- Rectifier diodes are used when you actually want to prevent current from flowing in the wrong direction. Compared to LEDs, they conduct more easily (lower forward voltage) while forward biased, and can handle more current than LEDs. They also have a much higher reverse breakdown voltage than LEDs. Which means that they can block a lot more voltage while reverse biased.
Rectifier and other types of diodes have a band painted on the cathode side of the component.
Minimum resistance to protect an LED from common low voltages
Until you are comfortable with calculating circuit current and resistor wattage, here are some good minimum value resistors to use to protect an LED from a given voltage. This assumes that you are using 1/4W (quarter watt) resistors, which are the most commonly available wattage value.
- 5V – 220Ω (two hundred twenty ohms)
- 9V – 470Ω (four hundred seventy ohms)
- 12V – 1000Ω (1k) (one thousand ohms/one kilohms)
Notice how I suggest to use about 4 times the resistance to protect an LED from a little more than twice the voltage.
Resistors get 4 times as hot when the voltage across them doubles. That is because you need 2 times the voltage across a resistor t get 2 times the current through the resistor. The voltage and current are multiplied together for wattage. Thus giving us 4X the wattage when voltage (and therefore current) is doubled.
Notice how there is less current through the circuit when an LED is in series with a resistor than a resistor alone. That is because the LED drops some of the supply voltage (usually 2-3V) from the resistor. The resistor sets the current based on the supply voltage minus the LED voltage drop.
The relationship between voltage and current of a resistive component is known as Ohms law. The 3 main formulas for doing Ohms law calculations are
- I = V/R
- R= V/I
- V = IR
- 5V/220Ω = 0.022727…A (which is rounded off to 23mA)
- 12V/1000Ω (same as 1k) = 0.012A (same as 12mA)
Current through a resistor and a series LED that drops 2V:
- 3V/220 = 0.013636… (14mA)
- 10V/1,000Ω = 0.01A (10mA)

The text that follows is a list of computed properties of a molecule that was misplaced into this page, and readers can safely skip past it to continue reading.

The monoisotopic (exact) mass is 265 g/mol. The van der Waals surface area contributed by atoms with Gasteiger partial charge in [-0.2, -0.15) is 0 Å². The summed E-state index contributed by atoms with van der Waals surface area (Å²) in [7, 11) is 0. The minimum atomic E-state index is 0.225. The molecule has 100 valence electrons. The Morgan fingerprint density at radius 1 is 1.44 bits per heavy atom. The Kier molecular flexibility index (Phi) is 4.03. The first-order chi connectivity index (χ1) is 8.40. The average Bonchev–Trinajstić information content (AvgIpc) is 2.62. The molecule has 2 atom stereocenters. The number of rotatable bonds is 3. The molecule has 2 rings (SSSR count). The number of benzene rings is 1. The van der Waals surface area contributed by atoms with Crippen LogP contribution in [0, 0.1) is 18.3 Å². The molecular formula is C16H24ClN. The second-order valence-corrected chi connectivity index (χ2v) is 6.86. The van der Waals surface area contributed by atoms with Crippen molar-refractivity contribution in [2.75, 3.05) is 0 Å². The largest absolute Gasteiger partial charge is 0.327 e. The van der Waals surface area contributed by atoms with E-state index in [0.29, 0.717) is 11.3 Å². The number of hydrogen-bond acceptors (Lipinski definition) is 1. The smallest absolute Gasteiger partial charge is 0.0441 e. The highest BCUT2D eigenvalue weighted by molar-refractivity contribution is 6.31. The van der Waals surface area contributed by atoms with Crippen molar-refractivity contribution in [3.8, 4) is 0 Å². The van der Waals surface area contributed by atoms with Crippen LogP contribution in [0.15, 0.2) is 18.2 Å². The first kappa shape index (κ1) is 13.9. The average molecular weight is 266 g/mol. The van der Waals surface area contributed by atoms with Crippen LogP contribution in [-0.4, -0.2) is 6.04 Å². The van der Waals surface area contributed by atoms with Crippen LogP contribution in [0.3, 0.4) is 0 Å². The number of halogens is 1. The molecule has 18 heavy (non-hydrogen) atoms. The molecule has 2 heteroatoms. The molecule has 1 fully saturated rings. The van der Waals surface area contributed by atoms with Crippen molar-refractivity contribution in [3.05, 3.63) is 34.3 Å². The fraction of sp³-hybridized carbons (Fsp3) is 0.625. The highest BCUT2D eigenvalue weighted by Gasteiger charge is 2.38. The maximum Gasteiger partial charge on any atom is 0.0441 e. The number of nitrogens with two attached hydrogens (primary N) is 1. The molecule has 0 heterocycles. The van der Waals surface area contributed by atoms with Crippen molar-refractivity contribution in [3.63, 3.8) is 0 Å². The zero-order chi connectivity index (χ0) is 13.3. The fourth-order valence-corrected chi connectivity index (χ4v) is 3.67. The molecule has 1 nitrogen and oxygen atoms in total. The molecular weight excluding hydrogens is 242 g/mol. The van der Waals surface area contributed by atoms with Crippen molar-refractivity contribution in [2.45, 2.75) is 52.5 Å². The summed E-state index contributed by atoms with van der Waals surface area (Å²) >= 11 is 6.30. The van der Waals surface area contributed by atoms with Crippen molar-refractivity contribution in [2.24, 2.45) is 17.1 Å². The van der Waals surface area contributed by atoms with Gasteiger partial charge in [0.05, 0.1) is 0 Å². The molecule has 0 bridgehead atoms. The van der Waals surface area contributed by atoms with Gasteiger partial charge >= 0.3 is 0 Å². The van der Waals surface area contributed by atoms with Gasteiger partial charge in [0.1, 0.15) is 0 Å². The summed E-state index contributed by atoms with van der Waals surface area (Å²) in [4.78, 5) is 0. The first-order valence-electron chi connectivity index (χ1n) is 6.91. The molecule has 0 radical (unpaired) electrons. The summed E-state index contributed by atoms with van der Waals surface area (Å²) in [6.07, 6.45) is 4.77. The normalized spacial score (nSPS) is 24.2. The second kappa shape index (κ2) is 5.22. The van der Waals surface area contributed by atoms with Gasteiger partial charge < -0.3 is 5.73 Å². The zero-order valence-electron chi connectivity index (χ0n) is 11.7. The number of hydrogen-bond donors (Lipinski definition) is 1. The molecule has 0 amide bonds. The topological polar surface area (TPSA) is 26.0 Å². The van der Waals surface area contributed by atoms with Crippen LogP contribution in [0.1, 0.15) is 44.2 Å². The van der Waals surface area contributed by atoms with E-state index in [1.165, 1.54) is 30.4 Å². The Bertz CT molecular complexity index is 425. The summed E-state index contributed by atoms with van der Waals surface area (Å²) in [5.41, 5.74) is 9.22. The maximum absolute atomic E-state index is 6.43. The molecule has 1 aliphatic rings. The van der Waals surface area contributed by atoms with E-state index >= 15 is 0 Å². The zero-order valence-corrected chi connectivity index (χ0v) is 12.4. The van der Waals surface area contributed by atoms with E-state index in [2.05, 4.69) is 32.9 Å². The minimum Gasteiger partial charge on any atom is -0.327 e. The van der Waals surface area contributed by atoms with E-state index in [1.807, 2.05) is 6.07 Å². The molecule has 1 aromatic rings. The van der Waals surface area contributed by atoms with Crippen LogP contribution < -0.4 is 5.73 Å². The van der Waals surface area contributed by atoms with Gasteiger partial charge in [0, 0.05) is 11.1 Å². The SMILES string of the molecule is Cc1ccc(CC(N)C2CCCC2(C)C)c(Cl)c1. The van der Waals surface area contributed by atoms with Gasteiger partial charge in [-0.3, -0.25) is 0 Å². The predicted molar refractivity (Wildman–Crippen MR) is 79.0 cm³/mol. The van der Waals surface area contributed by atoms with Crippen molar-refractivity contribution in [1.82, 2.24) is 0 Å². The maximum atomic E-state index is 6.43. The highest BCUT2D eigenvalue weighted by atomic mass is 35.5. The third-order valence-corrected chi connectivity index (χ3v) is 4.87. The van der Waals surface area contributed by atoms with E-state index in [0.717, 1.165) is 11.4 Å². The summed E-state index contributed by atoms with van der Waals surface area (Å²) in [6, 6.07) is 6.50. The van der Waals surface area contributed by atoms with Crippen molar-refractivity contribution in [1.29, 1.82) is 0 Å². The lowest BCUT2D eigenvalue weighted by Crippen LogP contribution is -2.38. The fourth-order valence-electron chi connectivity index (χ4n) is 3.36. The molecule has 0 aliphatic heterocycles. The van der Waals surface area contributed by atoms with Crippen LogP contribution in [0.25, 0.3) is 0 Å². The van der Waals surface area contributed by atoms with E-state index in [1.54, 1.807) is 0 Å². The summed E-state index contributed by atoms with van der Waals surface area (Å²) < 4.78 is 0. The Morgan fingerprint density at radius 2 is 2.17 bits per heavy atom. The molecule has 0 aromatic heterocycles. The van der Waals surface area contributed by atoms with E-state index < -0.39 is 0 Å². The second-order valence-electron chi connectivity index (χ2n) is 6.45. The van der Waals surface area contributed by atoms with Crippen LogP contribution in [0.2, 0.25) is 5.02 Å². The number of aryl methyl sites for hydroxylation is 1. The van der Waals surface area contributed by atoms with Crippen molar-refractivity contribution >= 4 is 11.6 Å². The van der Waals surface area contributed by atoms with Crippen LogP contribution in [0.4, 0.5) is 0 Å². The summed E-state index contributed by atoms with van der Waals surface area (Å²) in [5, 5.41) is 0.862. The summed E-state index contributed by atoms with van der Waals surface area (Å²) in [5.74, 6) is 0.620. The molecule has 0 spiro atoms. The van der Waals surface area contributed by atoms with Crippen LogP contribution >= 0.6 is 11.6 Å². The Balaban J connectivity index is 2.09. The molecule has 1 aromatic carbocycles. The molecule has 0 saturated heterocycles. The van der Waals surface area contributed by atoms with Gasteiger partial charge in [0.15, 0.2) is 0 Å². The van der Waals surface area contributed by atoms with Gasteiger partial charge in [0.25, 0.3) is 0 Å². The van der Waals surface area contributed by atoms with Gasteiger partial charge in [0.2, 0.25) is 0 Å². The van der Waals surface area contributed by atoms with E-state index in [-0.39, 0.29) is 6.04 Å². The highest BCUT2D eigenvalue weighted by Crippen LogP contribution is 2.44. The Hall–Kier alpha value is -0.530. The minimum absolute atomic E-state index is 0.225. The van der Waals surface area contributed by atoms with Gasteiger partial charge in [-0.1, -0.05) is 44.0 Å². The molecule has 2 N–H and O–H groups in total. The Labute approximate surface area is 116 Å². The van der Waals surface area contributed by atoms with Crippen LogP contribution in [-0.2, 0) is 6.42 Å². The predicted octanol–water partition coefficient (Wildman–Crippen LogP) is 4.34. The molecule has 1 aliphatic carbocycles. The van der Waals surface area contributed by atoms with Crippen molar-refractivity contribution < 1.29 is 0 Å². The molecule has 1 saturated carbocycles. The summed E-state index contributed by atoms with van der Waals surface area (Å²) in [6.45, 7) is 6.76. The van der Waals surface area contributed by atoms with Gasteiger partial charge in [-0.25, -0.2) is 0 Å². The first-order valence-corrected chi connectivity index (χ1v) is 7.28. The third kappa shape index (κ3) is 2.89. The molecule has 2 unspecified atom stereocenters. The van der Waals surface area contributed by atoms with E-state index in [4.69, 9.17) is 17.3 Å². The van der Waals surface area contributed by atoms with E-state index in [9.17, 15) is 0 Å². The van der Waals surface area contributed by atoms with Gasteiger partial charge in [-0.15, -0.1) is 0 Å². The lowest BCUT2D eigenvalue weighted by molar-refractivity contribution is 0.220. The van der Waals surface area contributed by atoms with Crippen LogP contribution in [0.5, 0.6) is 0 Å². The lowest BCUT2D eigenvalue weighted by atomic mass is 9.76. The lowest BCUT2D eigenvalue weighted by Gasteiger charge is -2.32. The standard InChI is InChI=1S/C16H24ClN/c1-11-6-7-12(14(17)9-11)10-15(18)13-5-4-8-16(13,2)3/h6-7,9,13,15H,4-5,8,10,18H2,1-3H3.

Protective resistor must have high enough resistance to limit current below 20mA for most indicator LEDs. At higher voltages, current will need to stay well below 0.02A (20mA) to prevent 1/4W resistors from overheating.
Using Ohms law for calculating current and multimeter measurements learning electronics lesson 0003
Most resistors are rated to dissipate a maximum of 1/4W (0.25W) of power. However, it is still recommended to keep them below 1/8W (0.125W). Other wattage resistors are fairly easy to buy. They should also be kept below half of whatever their maximum wattage rating is.
To calculate wattage, take the voltage (in volts) across a component, and multiply it by the current through it (in amps). W = V x I
Wattage and power calculations for resistive components learning electronics lesson 0004
Batteries are a cheaper, and more portable, voltage source than a plug in power supply. But they need to be replaced often, or recharged if they are rechargeable.
A cell contains the chemistry needed to provide the voltage and current. The nominal voltage will depend on the chemistry involved.
Nominal voltage is close to the average voltage that you can expect from a cell when it goes from fully charged (highest voltage possible) to fully discharged (lowest practical voltage).
- Alkaline cells have a nominal voltage of 1.5V. The actual voltage starts at approximately 1.6V while brand new, and ends somewhere close to 1V when fully discharged. Alkaline isn’t usually rechargeable.
- Lithium ion (li ion) cells usually have a nominal voltage of 3.6V. Being 4.2V when fully charged and 3V when fully discharged. Always stay within that voltage range, and never exceed it’s maximum current in order to prevent damage.
- Series cells: Cells must be at the same voltage and have the same capacity (mAh). Connecting cells end to end (positive of one cell to negative of another cell) adds up the voltage of each cell when measured from the 2 far ends.
- Parallel cells: Cells must be at the same voltage when connected. Connecting the positive side of any number of cells together, and connecting all their negative side together adds up how much total current can be provided to a load. Make sure the batteries are at the same voltage (no more than about 0.1V difference) before connecting in parallel. Once in parallel, they will stay at the same voltage.
Battery holders are easy to purchase. They connect the cells in series or parallel for you when you insert them in the proper direction;
A 9V alkaline battery has six 1.5V cells connected in series contained in one package. 6 x 1.5v = 9V.
BEWARE that a”9 volt” lithium ion rechargeable batteries can only be charged to 8.4V. That is because they are made up of two series 3.6V cells, which are a maximum of 4.2V each when fully charged. I prefer to call them almost 9V batteries. 4.2V + 4.2V = 8.4V
Always use a proper battery charger for the chemistry involved, unless you have learned how to charge that chemistry safely.